European Court Of Justice Rules Against UK's Mass Surveillance Program
from the will-it-matter-after-brexit? dept
Over the summer, we noted that the Advocate General for the European Court of Justice had sort of punted on the issue of whether or not the UK’s Data Retention and Investigatory Powers Bill (DRIPA) was actually legal. Thankfully, the final ruling is much clearer: “general and indiscriminate retention” of emails and other electronic communications is illegal in the EU according to the court. The only thing that is allowed is targeted interception, used to combat “serious crime.”
This is a pretty big deal, as the original recommendation from the Advocate General had suggested that DRIPA might be found legal. Of course, DRIPA is in the process of being superseded by the even worse Investigatory Powers Bill, better known as the Snooper’s Charter. If DRIPA violates the law, than the Snooper’s Charter almost certainly does so at an even greater level. Of course, there is some irony in all of this, in that the case that came to the CJEU was brought by a Member of Parliament, David Davis, who is now the “Brexit Secretary,” meaning that he’s helping to organize the process by which the UK will be removed from the EU… such that it may not even matter what the EU’s Court of Justice has to say on the matter.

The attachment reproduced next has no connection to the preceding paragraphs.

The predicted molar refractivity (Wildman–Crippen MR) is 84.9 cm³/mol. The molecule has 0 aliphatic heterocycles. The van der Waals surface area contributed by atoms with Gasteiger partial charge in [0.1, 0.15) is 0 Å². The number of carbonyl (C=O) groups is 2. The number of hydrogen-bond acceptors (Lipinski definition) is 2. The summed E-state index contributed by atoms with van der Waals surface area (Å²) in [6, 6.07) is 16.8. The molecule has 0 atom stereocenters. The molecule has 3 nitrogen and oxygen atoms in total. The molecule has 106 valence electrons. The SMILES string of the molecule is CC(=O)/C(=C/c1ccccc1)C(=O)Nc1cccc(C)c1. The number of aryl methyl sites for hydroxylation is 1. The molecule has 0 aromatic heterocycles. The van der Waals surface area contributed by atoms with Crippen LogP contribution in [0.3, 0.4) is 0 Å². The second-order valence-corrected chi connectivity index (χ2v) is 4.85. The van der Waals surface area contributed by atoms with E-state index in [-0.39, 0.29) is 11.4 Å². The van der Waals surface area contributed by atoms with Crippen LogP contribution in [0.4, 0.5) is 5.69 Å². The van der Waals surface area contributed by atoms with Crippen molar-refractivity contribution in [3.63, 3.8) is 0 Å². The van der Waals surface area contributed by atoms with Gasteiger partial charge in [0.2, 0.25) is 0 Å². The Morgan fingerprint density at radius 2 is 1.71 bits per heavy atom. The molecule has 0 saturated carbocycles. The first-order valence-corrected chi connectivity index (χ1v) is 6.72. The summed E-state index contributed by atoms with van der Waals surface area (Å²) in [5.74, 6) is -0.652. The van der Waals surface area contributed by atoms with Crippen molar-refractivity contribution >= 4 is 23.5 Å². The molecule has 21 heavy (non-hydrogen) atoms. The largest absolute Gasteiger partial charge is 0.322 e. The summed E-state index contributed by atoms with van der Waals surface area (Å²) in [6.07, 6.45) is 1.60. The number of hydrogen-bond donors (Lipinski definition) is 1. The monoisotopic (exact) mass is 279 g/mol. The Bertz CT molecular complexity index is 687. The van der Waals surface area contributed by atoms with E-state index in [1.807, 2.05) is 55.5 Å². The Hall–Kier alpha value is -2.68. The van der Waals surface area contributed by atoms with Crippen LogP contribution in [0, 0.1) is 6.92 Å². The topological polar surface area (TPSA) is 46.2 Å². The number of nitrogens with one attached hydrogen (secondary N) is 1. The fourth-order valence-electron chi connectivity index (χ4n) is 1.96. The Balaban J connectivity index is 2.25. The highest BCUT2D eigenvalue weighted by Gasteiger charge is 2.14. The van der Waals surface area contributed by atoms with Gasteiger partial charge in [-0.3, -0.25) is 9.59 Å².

The UK has also made it clear it’s going to appeal the decision, meaning that it will get to drag this process out as long as possible, potentially until the Brexit process is completed, at which point the ruling will not matter.
Still, it should at least raise question in the UK about why their politicians are granting the government powers to snoop on every member of the public at a level that goes way beyond what is considered appropriate.